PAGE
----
If you like watches at all, you have certainly seen wristshots, and perhaps you have even posted a few of your own. Like the selfie, wristshots seem to be ubiquitous these days. But where did wristshots come from, why do they exist, and what are the pitfalls to look out for?
I am the resident “collector” for Quill & Pad. My enduring love affair with good watchmaking began in my formative years and has accompanied me throughout my adult life. In the fortunate position to be able to acquire luxury timepieces as an adult, I am choosy in terms of quality and meaning and do not follow the mainstream art of collecting as it is primarily understood today.
I have been an active contributor to online horological fora for about a decade as I have also become very interested in learning the art of macro photography and even take lessons with wizard photographer Ming Thein. I joined Quill & Pad as the concept of talking about what interests the contributors (and therefore the readers) rather than the act of being an amplifier for industry press releases appeals to me greatly.
Entries by GaryG
For the past five years, I’ve had the delightful experience of traveling to Switzerland with several friends to experience SIHH week, before finishing up with a Friday night dinner at which we review our impressions of the week by answering what watch we thought was best of show at SIHH; what was the worst watch; what current-production watch that we saw at any event during the week would we buy if money were no object; and what current-production watch did we see that we would buy with our own money?
In this edition of “Behind the Lens,” we take a look at a watch that you may not have heard about yet: the Inversion Principle by Fonderie 47. There’s a story to be told about both the brand and this particular watch. We explore both, although we primarily emphasize the design elements of the watch and their links to the brand, as well as some of my observations on what it was like to photograph this watch.
Over the twenty-odd years I’ve been buying “serious” watches, I’ve purchased more pieces bearing the Jaeger-LeCoultre brand name than any other, by far. Within the Jaeger-LeCoultre pantheon, one watch sub-group stands out for me: the Reverso. Between my wife and I, we’ve bought a total of seven Reverso models. Given that, why add another? In this instance, the Reverso Tribute to 1931?
It seems like only yesterday, but it was all the way back in January of 2014 that I had the opportunity to sit down for the first time with Elizabeth and Ian and hear their plans for Quill & Pad. Before the year completely gets away, here are a few of my observations and reflections on the industry, my first year at Quill & Pad, and my year in watches.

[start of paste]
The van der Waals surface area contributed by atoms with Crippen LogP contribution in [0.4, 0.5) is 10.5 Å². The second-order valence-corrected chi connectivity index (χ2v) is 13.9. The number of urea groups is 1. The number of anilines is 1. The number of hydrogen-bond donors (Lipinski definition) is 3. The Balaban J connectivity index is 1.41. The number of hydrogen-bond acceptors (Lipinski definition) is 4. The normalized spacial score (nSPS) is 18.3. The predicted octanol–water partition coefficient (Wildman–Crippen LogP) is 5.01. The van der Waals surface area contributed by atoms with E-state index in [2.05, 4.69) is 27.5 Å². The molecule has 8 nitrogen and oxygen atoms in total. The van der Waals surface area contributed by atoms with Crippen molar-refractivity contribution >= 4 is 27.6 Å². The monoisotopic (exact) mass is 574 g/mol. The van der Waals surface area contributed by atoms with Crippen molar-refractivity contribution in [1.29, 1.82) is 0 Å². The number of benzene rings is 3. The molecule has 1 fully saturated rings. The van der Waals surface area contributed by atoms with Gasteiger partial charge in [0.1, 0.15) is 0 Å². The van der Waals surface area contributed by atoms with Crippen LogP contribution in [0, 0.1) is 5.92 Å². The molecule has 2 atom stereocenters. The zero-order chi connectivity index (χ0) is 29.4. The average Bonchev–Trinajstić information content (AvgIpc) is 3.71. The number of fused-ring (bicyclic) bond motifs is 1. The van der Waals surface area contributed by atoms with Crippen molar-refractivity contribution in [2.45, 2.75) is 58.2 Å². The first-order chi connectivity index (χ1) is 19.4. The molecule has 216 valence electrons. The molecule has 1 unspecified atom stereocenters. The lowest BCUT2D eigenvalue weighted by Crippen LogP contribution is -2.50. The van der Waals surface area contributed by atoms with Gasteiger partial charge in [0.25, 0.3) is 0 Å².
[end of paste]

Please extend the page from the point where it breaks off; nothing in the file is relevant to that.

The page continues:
Many of you are likely to have come across at least a few heated discussions of “finishing,” a topic that seems to fascinate, and divide, watch enthusiasts. Like many people, my starting point for serious watches was with a well-priced brand long known for its expertise in developing movements, justly viewed as offering good value for money – but not necessarily for the refinement of its movement finishing, at least on its less expensive pieces. What have I learned since then?
Read about my recent purchase of the lovely Breguet Classique Chronométrie Reference 7727, which is not only the 2014 Aiguille d’Or winner of the Grand Prix d’Horlogerie de Genève, but also an excellent example of how classic can successfully meet high-tech and live to tell about it.
Once upon a time, in a small watch shop in a (relatively) small California town, there was a watch display case. This was before I really knew much at all about Vacheron Constantin as a brand and company. There was a display case. And a watch: the Vacheron Constantin Malte Squelette.
In this edition of ‘Behind the Lens,’ GaryG pays tribute to the introduction of the A. Lange & Söhne Lange 1 twenty years ago on October 24, 1994. He brings us stunning images of two very special variants of the classic watch: the rare Cellini limited edition, of which only 25 were made for the New York City retailer, and the even rarer stainless steel Lange 1, which was not a limited edition per se but certainly a (very) limited sort-of production watch.
GaryG provides us with a look at why he bought the A. Lange & Söhne Double Split even though he already owned the brand’s Datograph. The Double Split watch is the world’s only double rattrapante capable of both split-second and split-minute interval timing.